|"Chase your money" indeed!|
Several months ago, I posted how enamored I was with J.P. Morgan Chase because they allowed me to deposit checks remotely (even though I was also cranky with them because they made it difficult to make online payments). These issues aside, I've not been pleased with how Chase and other big banks handled themselves during the financial crisis of 2008, and I'm especially not happy with Chase losing over $2 billion in what were supposed to be low-risk hedges.* While I didn't take part in last year's push by many financial bloggers to close their big-bank checking accounts and move their money to credit unions, I appreciated the idea and thought long and hard about doing so.
All that said, I keep another set of bank accounts through ING DIRECT. Unfortunately, for much of its existence, to use ING DIRECT in a timely manner you basically needed another checking account to transfer money in and out of. You could send them checks, but that seemed like such an antiquated method considering ING was an online bank. It was like somebody offering you a free place to store your valuables, but in order to get your valuables to that location, you needed to send them via horse and buggy. What are we, Amish?
However, these draconian deposit methods are no longer the norm. As of last month, ING DIRECT has added remote deposit. As Five Cent Nickel has done a good job of explaining ING's rules for remote deposit, I'll leave you to look over the specifics there. A couple of those rules stand out, especially ones regarding limits of what how much money can be deposited and how quickly those funds will be available for use.
One cool option that ING DIRECT gives with this remote deposit is that one can either snap pictures via smartphone (like Chase does), or folks can scan the image at home and deposit online via computer. While I haven't tried the computer scanning option yet, I'm tempted to like this better than the cell phone option, as, at least with Chase, I frequently have to snap more than one picture as the first one isn't clear enough, and the Chase app on my iPhone makes me take another one.
I'm finding it difficult to close my Chase account, and I'm having a hard time discerning why. I've written before that nostalgia can be a chief reason people make bad financial decisions, but I don't think I'm nostalgic for this account. In the first place, this account started when I opened my account with Washington Mutual back in 2000; Chase only took over my account when it took over WaMu after WaMu failed in 2008. Chase has since added fees to WaMu's "free" checking accounts, though I've largely been able to circumvent these charges due to getting paid via direct deposit (direct deposit being one of the handful of exceptions you can use to keep your checking accounts "free").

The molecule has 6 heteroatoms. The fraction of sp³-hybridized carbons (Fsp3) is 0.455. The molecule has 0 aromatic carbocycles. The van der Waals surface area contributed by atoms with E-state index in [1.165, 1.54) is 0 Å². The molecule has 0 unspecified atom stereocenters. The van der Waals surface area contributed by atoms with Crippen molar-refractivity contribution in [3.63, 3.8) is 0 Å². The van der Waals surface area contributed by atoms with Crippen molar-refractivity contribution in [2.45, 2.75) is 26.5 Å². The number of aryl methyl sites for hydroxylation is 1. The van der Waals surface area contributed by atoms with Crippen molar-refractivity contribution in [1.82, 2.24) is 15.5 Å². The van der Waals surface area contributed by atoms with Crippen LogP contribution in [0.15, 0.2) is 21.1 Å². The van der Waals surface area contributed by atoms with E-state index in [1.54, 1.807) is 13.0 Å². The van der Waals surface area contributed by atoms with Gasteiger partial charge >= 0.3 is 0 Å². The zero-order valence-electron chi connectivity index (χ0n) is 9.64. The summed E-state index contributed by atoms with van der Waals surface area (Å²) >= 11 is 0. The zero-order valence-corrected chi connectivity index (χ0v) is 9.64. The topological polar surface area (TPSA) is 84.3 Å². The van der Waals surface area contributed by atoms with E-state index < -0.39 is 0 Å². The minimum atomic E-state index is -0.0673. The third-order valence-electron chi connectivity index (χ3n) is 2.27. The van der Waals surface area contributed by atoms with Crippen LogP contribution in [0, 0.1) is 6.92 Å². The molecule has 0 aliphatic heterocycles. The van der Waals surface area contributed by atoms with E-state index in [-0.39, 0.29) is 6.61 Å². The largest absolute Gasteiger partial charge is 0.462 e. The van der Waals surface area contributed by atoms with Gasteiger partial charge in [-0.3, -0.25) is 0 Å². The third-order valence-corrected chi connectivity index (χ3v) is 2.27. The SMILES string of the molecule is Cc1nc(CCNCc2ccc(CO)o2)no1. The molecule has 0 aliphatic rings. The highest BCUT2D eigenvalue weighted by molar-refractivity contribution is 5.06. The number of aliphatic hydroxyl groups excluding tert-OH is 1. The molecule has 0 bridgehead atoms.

I think I just like the safety that comes with the ability to go into a brick and mortar bank. For instance, though many ATMs allow you to deposit cash, I very rarely take advantage of this. Though I've never had any problems with deposits, it feels like if there were ever a problem, I'd just be out my cash. With cash, I much prefer to go to a teller, have him or her count it, and get my receipt knowing that there can't be any confusion about my deposit.
I guess that's my sticking issue: depositing cash. To be fair, to my knowledge, there's no way to deposit physical cash to ING DIRECT, so this whole blog post has been something of a red herring. I set up what my conditions were, and I then went with an undisclosed condition. I'll keep my Chase account open for the time being. Feel free to leave your hate at my misdirection in the comments.**
On the subject of comments, does anybody out there ONLY have an online checking/savings account with no corresponding brick and mortar account? Would you consider doing so? Let me know.
*There's got to be more to this story than Chase is letting on. While J.P. Morgan has admitted that the traders in charge of those funds were using different risk rules than the rest of the company, it smells awfully fishy that the "safe" investments the traders were supposedly choosing caused such a big loss.
**While I guess I've made up my mind for now, if I ever have to start paying a fee for Chase's checking account, I'll pretty certainly close it. I suspect I'll trade it for a free checking account from a credit union rather than going all online though.
Photo by neoliminal.
Update 05/29/2012: This post was featured in the Carnival of Personal Finance #363.